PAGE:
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Bay CrossingsCuisine

Buckeye Roadhouse

BBQ Prince Edward Island Mussels

By Mary Swift-Swan

Buckeye Roadhouse, at 15 Shoreline Highway in Mill Valley, is located just a few miles north of the Golden Gate Bridge, where Highway 1 splinters off from 101 to again hug the coast. Across the junction are beautiful walking trails along the marine and bird sanctuary of western Richardson Bay estuary. Between the waters edge and the restaurant, in the shade of the freeway above them, are many lots for commuters who take some form of Golden Gate Transit or airport shuttle across the Golden Gate Bridge.

On weekday mornings a coffee and latte cart stands in the Roadhouse parking lot to serve those who use public transit or drive. Open seven days a week, the relaxing bar and restaurant is a popular place for locals and travelers alike for its warm atmosphere enhanced by shed antler light fixtures, a crackling fire in the dining room’s river stone fireplace, and tantalizing smells from the patio’s large oak fire smoker. The smoker is a much-used reminder of its early days before 1937 when it was a hunting lodge. Once the large white building tucked up against and oak studded hillside opened it’s doors to the weary and hungry, providing a place to fill them with a tasty variety of barbeque and smoked meat classics of brisket, chicken, and ribs plus occasional wild game, people have come in droves. Prices varying from $4.95 to $29.95 keep good food affordable for all budgets, and the welcome is the same whether in formal wedding formal dress or hiking shorts.

Executive Chef Robert Price joined Real Restaurants in 2001. After successfully opening the Verbena on Broadway at 11th in Oakland and developing a theme fitting to the area of "sunny climate cuisine," he was asked to move to the Buckeye Roadhouse after it completed renovations and became part of the Sausalito-based Real Restaurants dynamic group. The good food of the Buckeye’s past is still a trademark enhanced by Chef Robert’s fresh cuisine, a style akin to Alice Waters. Chef Robert takes breaks from the kitchen to visit the diners and to listen to what patrons like and want. He said that the Buckeye team of Swiss managing partner Peter Schumacher and his European training in the kitchen work together like a well oiled machine or a finely crafted watch. Both are passionate about what they do and excited to fuel Real Restaurants’ drive for excellence, fully adopting the company motto "Making people happy one table at a time."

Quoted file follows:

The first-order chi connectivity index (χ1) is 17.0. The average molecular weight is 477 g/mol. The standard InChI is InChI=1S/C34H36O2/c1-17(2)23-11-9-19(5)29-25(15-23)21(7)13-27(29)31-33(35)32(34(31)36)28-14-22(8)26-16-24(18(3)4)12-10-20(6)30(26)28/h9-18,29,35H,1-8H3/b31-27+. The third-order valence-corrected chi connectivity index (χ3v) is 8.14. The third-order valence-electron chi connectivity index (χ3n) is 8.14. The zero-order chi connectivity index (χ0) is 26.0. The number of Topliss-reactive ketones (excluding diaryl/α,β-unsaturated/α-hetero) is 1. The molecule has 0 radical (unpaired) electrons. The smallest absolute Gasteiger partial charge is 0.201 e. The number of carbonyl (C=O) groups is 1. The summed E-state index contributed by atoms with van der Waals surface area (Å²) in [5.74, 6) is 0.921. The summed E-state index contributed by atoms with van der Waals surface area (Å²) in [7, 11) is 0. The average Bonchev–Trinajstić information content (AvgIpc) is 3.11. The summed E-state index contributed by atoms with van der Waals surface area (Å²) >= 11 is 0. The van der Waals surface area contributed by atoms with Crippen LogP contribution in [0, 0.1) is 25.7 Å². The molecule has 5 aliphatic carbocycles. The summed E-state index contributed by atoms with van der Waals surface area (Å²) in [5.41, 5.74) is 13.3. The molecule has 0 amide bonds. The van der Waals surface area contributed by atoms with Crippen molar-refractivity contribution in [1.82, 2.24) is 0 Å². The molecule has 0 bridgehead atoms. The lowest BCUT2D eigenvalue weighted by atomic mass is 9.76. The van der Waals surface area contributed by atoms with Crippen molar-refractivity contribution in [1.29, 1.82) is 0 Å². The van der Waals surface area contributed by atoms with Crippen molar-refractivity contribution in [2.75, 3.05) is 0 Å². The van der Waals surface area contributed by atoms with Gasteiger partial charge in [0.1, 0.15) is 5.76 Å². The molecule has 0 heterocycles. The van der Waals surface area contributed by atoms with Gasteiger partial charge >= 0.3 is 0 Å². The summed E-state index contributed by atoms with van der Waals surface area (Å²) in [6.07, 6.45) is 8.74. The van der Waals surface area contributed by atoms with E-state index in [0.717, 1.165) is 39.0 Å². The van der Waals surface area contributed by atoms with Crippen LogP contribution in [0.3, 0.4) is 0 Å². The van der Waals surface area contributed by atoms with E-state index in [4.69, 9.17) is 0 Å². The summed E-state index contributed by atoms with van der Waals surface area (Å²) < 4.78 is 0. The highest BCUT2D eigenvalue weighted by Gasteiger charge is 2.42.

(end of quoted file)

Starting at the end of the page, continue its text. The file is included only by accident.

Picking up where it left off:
Real Restaurants’ president Bill Higgins and partner Bill Upson traded their share of their original joint venture, Mustard’s Grill in Napa for the Buckeye Roadhouse, to their close friend, and previous partner since the late 1970s, Pawlcyn. The Buckeye Roadhouse joined the good company of Fog City Dinner, Bix, Betelnut, and Red Herring of San Francisco to name just a few of the groups 15 top restaurants. Real Restaurants work closely with each restaurant’s managing partner and executive chef to create an individual style while addressing local tastes. The Buckeye underwent renovations and updated the menus, but kept the warmth and welcome of its long history plus their classic dishes like the secret BBQ sauce shared here with Bay Crossings readers.

Chef Robert gave me a hesitant look when asked to share this recipe with 150,000 monthly Bay Crossings readers, saying this is one of the specialties that bring people from far and wide. A true draw for the Roadhouse, whether used on mussels or crab, this is an excellent shellfish BBQ sauce. Realizing all the people who would be happy he shared this recipe, he beamed and waved me into the busy Buckeye Roadhouse kitchen to get started. Though the color of the sauce in the smoker was the same covering the ribs I saw cooking, he did not say, and I did not ask, if it was the same or a very close variation. Curious readers should go to the Buckeye Roadhouse on a taste test mission to try both to find out.

Add oil to a large kettle pot on medium heat. When the pan is warm, add garlic and sweat until the cloves release some of their juice, stirring with a rubber spatula. The key to sweat vs. sautéd garlic is that the chopped cloves are still opaque and somewhat crisp as opposed to the garlic becoming clear and somewhat limp. The key here is to cook only long enough to release juice and flavor, about 1 minute.